Playback stands in solidarity

Playback stands in solidarity with Black and Indigenous communities and all people of colour.
BlackoutTuesday

Playback stands in solidarity with Black and Indigenous communities and all people of colour.

As a publication covering film, TV and digital content, we are fortunate to have a platform to address the wider community involved in the business of Canadian production. Through our online and print publications and events, we strive to advocate for diversity and inclusion across all parts of the Canadian screen-based community.

We understand that our efforts are not enough though. We endeavour and vow to improve, not just today, or this week, or for the next few months, but on an ongoing basis. As a part of the media community in Canada, we realize we must work harder to be part of the solution, and we encourage all members of our community to use their voices to help effect enduring change.

Reports have shown repeatedly that Canada’s screen-based industry has a long way to go to give equal opportunity to BIPOC (Black, Indigenous and People of Colour) creators. For example, a report from Women in View in 2019 showed that women of colour represented less than 1% of TV writing roles and 5% of directing roles between 2014 and 2017. This is not the fault of any one institution or entity, but the result of a system that continually disadvantages BIPOC creators and voices.

In as many ways as we can, we want Playback to be a vehicle to boost and showcase underrepresented voices. Voices whose ideas, stories and vision are all too often overlooked, passed over or never make it to the screen. With that in mind, we’d like your help in uncovering these talents and ask you to get in touch with us (email jp.pinto@brunico.com).

There are a number of organizations within the Canadian film and TV industry that have already been putting in the work to support BIPOC filmmakers. We’ve named a few of them below. This is by no means an exhaustive list and we encourage you to reach out with the names of other Canadian organizations that support and showcase BIPOC creators and perspectives.

Organizations:

BIPOC TV & Film was founded by writer/director Nathalie Younglai in 2012 to help provide opportunities for the BIPOC community and increase representation in Canadian media both in front of and behind the camera. It hosts panels, Q&A sessions, workshops and networking events that are targeted to BIPOC, and created the website Film in Colour, which helps producers find BIPOC talent in Canada.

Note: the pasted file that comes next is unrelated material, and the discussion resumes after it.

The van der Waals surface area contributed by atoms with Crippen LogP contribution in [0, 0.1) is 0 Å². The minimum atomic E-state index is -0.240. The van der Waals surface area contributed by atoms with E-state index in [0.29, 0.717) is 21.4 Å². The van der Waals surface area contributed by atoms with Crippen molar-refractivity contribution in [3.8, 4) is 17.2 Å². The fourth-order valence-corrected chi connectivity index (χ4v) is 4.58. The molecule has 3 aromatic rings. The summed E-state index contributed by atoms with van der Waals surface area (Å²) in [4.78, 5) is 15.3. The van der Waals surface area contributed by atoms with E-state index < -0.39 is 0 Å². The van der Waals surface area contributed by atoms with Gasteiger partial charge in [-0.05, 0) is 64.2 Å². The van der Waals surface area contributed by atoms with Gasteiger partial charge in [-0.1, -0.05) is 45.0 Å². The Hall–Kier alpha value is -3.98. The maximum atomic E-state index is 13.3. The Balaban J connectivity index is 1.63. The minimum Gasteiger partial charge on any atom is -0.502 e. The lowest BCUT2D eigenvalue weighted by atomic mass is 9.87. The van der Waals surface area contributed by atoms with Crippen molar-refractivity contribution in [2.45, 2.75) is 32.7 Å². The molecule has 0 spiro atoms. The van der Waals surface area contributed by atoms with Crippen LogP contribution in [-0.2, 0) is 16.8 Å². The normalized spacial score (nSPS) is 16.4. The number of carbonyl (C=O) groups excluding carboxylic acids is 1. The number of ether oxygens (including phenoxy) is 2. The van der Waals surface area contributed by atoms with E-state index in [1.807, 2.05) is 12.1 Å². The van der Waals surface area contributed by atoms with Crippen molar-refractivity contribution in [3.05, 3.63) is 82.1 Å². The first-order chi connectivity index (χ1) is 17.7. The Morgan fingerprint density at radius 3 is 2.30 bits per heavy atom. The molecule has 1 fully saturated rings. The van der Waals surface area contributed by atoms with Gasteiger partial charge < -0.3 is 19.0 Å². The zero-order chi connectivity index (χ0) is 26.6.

The Indigenous Screen Office was created in 2017 to support the growth of Indigenous voices in Canada’s screen-based industry and is led by Jesse Wente. Its mission is to “support and develop Indigenous screen storytellers and Indigenous stories on screens and increase representation of Indigenous peoples throughout the screen industries.”

Toronto’s POV 3rd Street, founded in 2007, is dedicated to helping marginalized youth break into the film industry through training programs and job placements. According to POV, 62% of its graduates are still active within the screen-based industry and its program has resulted in 70 full-time jobs.

Wapikoni Mobile is a traveling studio that gives Indigenous youth in remote communities access to film equipment, along with the training to create shorts and record music. Approximately 70 short films and 30 musical recordings are created each year with some going on to earn awards at national and international film festivals.

The Black Youth! Pathway 2 Industry (BYP2I) is a three-year initiative that gives Black youth access to the film industry on-site training with film department leads, as well as mentorship and networking opportunities. It is supported by the Ontario Ministry of Children and Social Services.

Festivals:

The Toronto Black Film Festival and Montreal Black Film Festival, created by the Fabienne Colas Foundation (FCF), run annually to showcase the work of local and international Black filmmakers. The festival’s work with the FCF to provide mentorship opportunities and grant programs for young artists.

The Reelworld Film Festival was launched by Tonya Williams in 2001, along with the  Reelworld Foundation in 2002. Reelworld showcases films from Indigenous and racially diverse filmmakers and provides professional development opportunities, as well as being a partner of Telefilm’s Talent to Watch program.

As the world’s largest Indigenous film festival, imagineNATIVE has worked for 20 years to promote the voices of the world’s Indigenous population in both film, TV and digital media. Its work includes professional development workshops and panels and education packages for secondary schools.